The psycho-female stereotype of “Gone Girl” has her defenders. Of course, the writer, Gillian Flynn, who posts on her web site:
“I’ve grown quite weary of the spunky heroines, brave rape victims, soul-searching fashionistas that stock so many books. I particularly mourn the lack of female villains – good, potent female villains . . . The point is, women have spent so many years girl-powering ourselves – to the point of almost parodic encouragement – we’ve left no room to acknowledge our dark side.”
In spite of Flynn’s claim that the lack of representation of heroic females in narratives is a problem solved, here are some facts: In movies today just 30.8% of speaking characters are women; 28.8% of women wear sexually revealing clothing; 10.7% of movies feature a balanced cast where half of the characters are female. Want more stats on the lack of women? Go to the Geena Davis Institute on Gender and Media.
But reality doesn’t stop Maureen Dowd from repeating Flynn’s claim that she’s just being original. In the New York Times today, Dowd writes:
Given my choice between allowing portrayals of women who are sexually manipulative, erotically aggressive, fearless in a deranged kind of way, completely true to their own temperament, desperately vital, or the alternative — wallowing in feminist propaganda and succumbing to the niceness plague — I’ll take the former.
It’s laughable that when a narrative promotes a stereotype, it gets depicted as unique. Once again, I go back to the first post I wrote on Reel Girl after reading the book:
I have absolutely no problem with women not being “likeable” characters. I want that. I was so excited when I read the comment by the excellent writer Claire Messud who, when asked about her protagonist by Publisher’s Weekly (“I wouldn’t want to be friends with Nora, would you? Her outlook is almost unbearably grim”) responded:
“For heaven’s sake, what kind of question is that? Would you want to be friends with Humbert Humbert? Would you want to be friends with Mickey Sabbath? Saleem Sinai? Hamlet? Krapp? Oedipus? Oscar Wao? Antigone? Raskolnikov? Any of the characters in The Corrections? Any of the characters in Infinite Jest? Any of the characters in anything Pynchon has ever written? Or Martin Amis? Or Orhan Pamuk? Or Alice Munro, for that matter? If you’re reading to find friends, you’re in deep trouble. We read to find life, in all its possibilities. The relevant question isn’t “is this a potential friend for me?” but “is this character alive?”
Get that, people? Is this character alive?
Amy Dunne is a stereotype who fakes her own rape multiple times.
When the epidemic of violence against women in the USA is finally getting some national attention from Obama to colleges to the NFL, ‘Gone Girl’ reads like a Men’s Rights handbook
I wrote on Reel Girl:
“Gone Girl” makes violence against women into a punchline, and does this so well that even I laughed at the jokes…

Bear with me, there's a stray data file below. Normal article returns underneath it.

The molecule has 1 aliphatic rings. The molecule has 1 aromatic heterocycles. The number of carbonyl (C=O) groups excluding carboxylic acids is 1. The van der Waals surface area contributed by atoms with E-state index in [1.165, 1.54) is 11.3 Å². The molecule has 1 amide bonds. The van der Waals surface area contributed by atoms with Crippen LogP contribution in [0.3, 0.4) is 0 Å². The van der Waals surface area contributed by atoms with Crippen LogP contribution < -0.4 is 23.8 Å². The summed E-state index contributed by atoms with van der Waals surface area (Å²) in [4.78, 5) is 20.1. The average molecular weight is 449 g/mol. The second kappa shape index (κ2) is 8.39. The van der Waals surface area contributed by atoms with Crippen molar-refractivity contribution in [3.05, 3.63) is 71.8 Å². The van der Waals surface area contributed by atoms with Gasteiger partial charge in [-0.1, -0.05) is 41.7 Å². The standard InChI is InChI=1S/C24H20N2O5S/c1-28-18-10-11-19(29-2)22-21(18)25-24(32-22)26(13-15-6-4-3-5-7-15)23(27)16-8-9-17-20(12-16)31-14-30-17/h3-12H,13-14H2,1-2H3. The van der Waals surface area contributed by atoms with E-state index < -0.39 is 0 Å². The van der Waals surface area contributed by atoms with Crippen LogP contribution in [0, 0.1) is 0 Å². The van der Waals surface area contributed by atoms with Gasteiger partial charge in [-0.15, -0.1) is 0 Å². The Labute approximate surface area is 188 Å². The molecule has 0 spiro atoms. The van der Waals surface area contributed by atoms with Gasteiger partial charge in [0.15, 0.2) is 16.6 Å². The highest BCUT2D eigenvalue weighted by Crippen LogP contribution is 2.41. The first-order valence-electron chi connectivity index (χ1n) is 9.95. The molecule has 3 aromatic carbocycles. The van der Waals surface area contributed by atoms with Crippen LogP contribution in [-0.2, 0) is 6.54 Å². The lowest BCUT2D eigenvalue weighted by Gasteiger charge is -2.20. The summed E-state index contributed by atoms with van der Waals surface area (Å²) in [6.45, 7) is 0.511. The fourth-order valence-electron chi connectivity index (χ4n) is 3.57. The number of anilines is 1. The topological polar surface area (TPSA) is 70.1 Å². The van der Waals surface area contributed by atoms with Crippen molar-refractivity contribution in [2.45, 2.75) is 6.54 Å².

There are a few core beliefs women’s rights advocates have worked hard to get the culture to understand:
(1) Women don’t want to be raped
(2) A woman who is raped did not bring the violence on herself
(3) The #1 killer of pregnant women is homicide
In “Gone Girl”‘ each of these beliefs becomes a mockery, perfectly executed with comic timing, plot points, and good acting to seem ridiculous. I’m going to summarize a few instances below though its from memory, so the quotes may not be precisely accurate, and you’ve got to see it yourself to experience the reaction, I don’t think the typed words on the page will do it.
When Nick Dunne seeks out another guy that his wife, Amy, falsely accused of rape, the guy says,”That’s Amy! She’s graduated from rape to murder.” I chuckled.
When it becomes public that Amy was pregnant (a faked pregnancy by the way) media and townspeople nod and knowingly say, “The #1 way pregnant women die is murder.” The scene is so cartoonish and Nick is so clearly a victim, that when hearing the line, even I rolled my eyes.
When Amy spins the story of how she never should have let another guy she accused of rape into her house, an FBI guy steps in with a concerned face and says, “Don’t blame yourself!” When I heard that line, I snorted.
Gillian Flynn is no Claire Messud. I wish she were.
One interesting thing that I feel is worth pointing out is the fact that “Gone Girl” director David Fincher’s previous film was the English-language adaptation of the first book in the Millennium Trilogy, a series well-known for pulling a considerable punch in condemning sexual violence against women. Naturally, this would not go down well with many viewers (mostly the male ones) in today’s societal climate, where pointing out that such violence still exists is somehow considered more hateful with the violence itself. This makes me wonder if, by adapting one of the most blatantly misogynistic works of recent literature, Fincher is somehow trying to “redeem” himself in the eyes of those same male viewers that he alienated by adapting the first book in the Millennium Trilogy.